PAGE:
Moyer v VanPopering, 2021 U.S. Dist. LEXIS 183976 (W.D. Mich. Sept. 27, 2021)
The following is a case update written by the Hon. Meredith Jury (U.S. Bankruptcy Judge, C.D. CA., ret.), analyzing a recent decision of interest:
The United States District Court for the Western District of Michigan (the “Court”) recently affirmed a bankruptcy court’s decision that because a deed conveying an interest in commercial property was never “delivered” and therefore never “accepted” by the debtor, the property never became property of the debtor’s chapter 7 estate. Therefore, the trustee could not recover the property for creditors of that estate. Moyer v VanPopering, 2021 U.S. Dist. LEXIS 183976 (W.D. Mich. Sept. 27, 2021).
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Lee VanPopering owned a one-half tenant-in-common interest in a commercial property in Plainfield Township, Michigan (the “Property”). In 2002, purportedly for estate planning purposes, he drafted a quit-claim deed conveying his interest in the Property to one of his employees, James Suschil. Although he recorded the deed, he did not deliver the deed to Mr. Suschil nor did he tell him about it. As such, Mr. Suschil did not accept the deed. It is undisputed that Mr. Suschil also had no other indicia of ownership, such as receipt of rents, payment of taxes, or responsibility for other expenses.
In 2005, James Suschil and his wife filed for chapter 7 bankruptcy. Since they did not know about the deed, they did not list the Property in their schedules. They received a discharge in 2007 but the case remained open for another ten years while state court litigation between the trustee and VanPopering was ongoing. Sometime in 2014, in anticipation of perhaps selling the Property, VanPopering needed to clear up title and presented two deeds to the Suschils which reconveyed the interest quit-claimed in 2002 back to VanPopering. The Suschils signed the deeds without ever knowing why they were doing so. VanPopering did not record these deeds until the Property was sold in 2017, a month after the Suschils’ bankruptcy case had closed.
In 2018 the trustee in the Suschil’s chapter 7 learned about the 2002 and 2014 deeds and reopened the case to initiate an adversary proceeding against VanPopering. He asserted that the Property had belonged to James Suschil while his bankruptcy was pending and must be turned over as property of the estate. VanPopering opposed these efforts to recover the property, asserting that since the deed was never delivered, it did not convey title to James Suschil under Michigan law. The bankruptcy court, making an “Erie guess” on how the Michigan Supreme Court would rule agreed with VanPopering, dismissing the complaint. After a motion for reconsideration, the trustee appealed to the District Court, which affirmed.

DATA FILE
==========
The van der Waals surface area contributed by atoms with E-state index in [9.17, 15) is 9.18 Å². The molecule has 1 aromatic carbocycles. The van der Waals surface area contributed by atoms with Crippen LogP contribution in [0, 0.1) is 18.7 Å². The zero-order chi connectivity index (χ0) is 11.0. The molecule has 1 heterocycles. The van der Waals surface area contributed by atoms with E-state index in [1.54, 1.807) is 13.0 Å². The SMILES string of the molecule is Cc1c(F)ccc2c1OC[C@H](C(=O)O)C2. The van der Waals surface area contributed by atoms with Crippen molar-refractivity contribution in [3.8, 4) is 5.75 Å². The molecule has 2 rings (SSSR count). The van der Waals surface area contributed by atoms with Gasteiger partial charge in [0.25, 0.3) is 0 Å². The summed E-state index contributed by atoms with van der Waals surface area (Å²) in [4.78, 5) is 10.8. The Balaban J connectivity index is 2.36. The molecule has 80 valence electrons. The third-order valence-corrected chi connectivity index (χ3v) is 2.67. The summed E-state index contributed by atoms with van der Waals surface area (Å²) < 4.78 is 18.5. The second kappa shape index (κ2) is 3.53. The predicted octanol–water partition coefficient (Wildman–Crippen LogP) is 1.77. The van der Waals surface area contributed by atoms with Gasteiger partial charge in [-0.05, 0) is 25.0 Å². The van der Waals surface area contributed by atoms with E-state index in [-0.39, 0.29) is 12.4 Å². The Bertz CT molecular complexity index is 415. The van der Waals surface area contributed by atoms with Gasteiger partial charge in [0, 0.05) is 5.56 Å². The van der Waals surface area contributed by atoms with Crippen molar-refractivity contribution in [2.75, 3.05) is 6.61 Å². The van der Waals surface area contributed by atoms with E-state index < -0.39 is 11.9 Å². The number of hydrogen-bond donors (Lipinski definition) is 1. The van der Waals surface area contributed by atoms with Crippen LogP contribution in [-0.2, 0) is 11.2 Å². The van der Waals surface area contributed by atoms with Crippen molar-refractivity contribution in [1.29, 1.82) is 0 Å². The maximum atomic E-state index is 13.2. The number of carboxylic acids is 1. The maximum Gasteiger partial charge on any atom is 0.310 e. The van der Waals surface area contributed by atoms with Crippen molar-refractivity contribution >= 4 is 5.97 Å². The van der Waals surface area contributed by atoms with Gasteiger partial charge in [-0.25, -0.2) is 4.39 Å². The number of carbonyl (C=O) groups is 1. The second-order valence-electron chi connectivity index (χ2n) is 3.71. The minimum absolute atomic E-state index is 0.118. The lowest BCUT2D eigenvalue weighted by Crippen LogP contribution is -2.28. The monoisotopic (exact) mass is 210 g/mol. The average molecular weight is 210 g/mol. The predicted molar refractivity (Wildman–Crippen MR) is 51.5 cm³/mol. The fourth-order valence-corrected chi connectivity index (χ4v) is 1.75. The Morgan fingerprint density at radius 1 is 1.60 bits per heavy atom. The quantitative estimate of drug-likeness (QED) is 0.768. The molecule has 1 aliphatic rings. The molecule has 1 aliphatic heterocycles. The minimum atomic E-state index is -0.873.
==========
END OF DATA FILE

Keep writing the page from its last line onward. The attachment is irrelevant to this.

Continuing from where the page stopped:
The Court noted that the recording of a deed created a rebuttable presumption that title had passed to the grantee. However, long-standing Michigan law required delivery of a deed for it to be effective. In fact, delivery is required to show that the grantor “intended to convey the property described in the deed.” Subsequent conduct of the parties is also relevant to the inquiry as to whether title passed. Here, both the failure to deliver and the subsequent conduct—no rent receipts, no payment of expenses and taxes—rebutted the presumption. The Court concluded that since there was no delivery, there could not be acceptance, and it affirmed the bankruptcy court.
In the motion for reconsideration, the trustee asserted that the fact the Suschil’s executed the quit-claim deeds back to VanPopering was in effect equivalent to the required delivery and acceptance. The Court rejected that theory, distinguishing the cases cited by the trustee because they dealt with property that both parties recognized had been conveyed, a fact not present here. Also, notwithstanding the broad definition of property of the estate, which includes future, nonpossessory, contingent and speculative interests, the Court’s conclusions rested on the undisputed fact that there was no delivery and therefore no interest was conveyed. The Property never changed hands and was never property of the estate.
This principle of Michigan law is applicable in most states. Yet, many practitioners just assume that if a deed was recorded, it transferred title to real property. And in most instances, that assumption is accurate. However, we all learned for our bar exams that recording is merely perfection as against the world; it is not the required transfer. Without delivery and acceptance, no title ever passed and perfection is meaningless. The decision here was the correct one and the simple lesson is a good reminder.
This review was written by the Hon. Meredith Jury (U.S. Bankruptcy Judge, C.D. CA., ret.), a member of the ad hoc group. Thomson Reuters holds the copyright to these materials and has permitted the Insolvency Law Committee to reprint them. This material may not be further transmitted without the consent of Thomson Reuters.